The electrostatic potential maps of macromolecules provided by electron microscopy are more sensitive to atomic charges than the electron density maps derived by X-ray, and, paradoxically, the lower their resolutions, the larger the impact of charge37. This may be a reason why negatively charged acidic residues frequently deliver poor densities, and conversely, positively-charged cations, including the two K+ ions at the cation-binding site in 2.6 Å map of the quintuple mutant (Fig. 5b), are shown as clear spherical densities. It is unlikely that these densities are derived from water molecules which are usually seen as tiny densities in the similar ~3 Å EM map38. Given that electron scattering has a low atomic number dependence, EM cannot determine bound heavy atoms, such as Rb+, unlike an anomalous difference map of X-ray. Considering the buffer compositions for the grid preparation (with 100 mM KCl, 1 mM MgCl2, 1 mM AlCl3, and 4 mM NaF), the major cation is clearly K+, with its 25-fold surplus over Na+. If we rather assume Na+-binding at the same positions at sites I and II35,36, valence calculation yield would be 0.43 and 0.55, respectively. These values are lower than those for K+ (0.65 and 0.68, Supplementary Table 5). We therefore conclude that the two observed spherical densities at the cation-binding site are most likely to be due to two K+ ions.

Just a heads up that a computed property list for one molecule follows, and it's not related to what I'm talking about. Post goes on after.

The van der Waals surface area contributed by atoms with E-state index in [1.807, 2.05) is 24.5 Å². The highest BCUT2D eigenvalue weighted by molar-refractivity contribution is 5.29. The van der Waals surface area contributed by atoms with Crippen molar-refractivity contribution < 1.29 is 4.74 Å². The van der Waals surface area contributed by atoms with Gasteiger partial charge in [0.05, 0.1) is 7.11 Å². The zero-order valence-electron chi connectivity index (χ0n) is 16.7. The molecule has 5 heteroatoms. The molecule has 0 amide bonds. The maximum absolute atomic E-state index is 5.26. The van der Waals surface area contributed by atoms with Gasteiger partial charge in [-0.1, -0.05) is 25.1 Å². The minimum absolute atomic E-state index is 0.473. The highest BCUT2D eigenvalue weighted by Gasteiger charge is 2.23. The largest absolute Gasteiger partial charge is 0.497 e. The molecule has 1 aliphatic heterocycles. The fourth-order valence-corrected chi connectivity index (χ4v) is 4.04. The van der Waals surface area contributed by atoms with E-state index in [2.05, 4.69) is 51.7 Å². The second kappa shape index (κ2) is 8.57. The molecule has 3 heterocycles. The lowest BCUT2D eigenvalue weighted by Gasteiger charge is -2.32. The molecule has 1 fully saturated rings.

In our previous study15, we found that the Tyr799Trp mutation shows a characteristic inverse K+-dependence in its ATPase activity profile (Supplementary Fig. 1d). This was interpreted as gate closure in the TM helices being transmitted to the A domain, and in turn inducing spontaneous E2P dephosphorylation without K+-binding. Therefore, it is unlikely that the ATP hydrolysis of the Tyr799Trp mutant couples with cation transport, and thus this enzyme exhibits a futile ATP-consuming activity in the absence of K+. Interestingly, however, despite having the Tyr799Trp mutation, the quintuple mutant clearly showed a K+-dependent increase in its ATPase activity (Supplementary Fig. 1i). Although the K+-independent ATPase activity is approximately 30% of the full activity, the K+-dependent fraction is likely coupled with cation transport. The question then arises how many cations are transported by this mutant? We determined two K+ in the E2-P state in this study, but the number of transported H+, or perhaps even Na+, in the E1 state is still unknown. If the numbers of transported H+ and K+ were different, the transport becomes electrogenic. Further characterization of the transport kinetics and electrophysiological properties as well as the structures in different states of the transport cycle will be required to provide answers to these questions.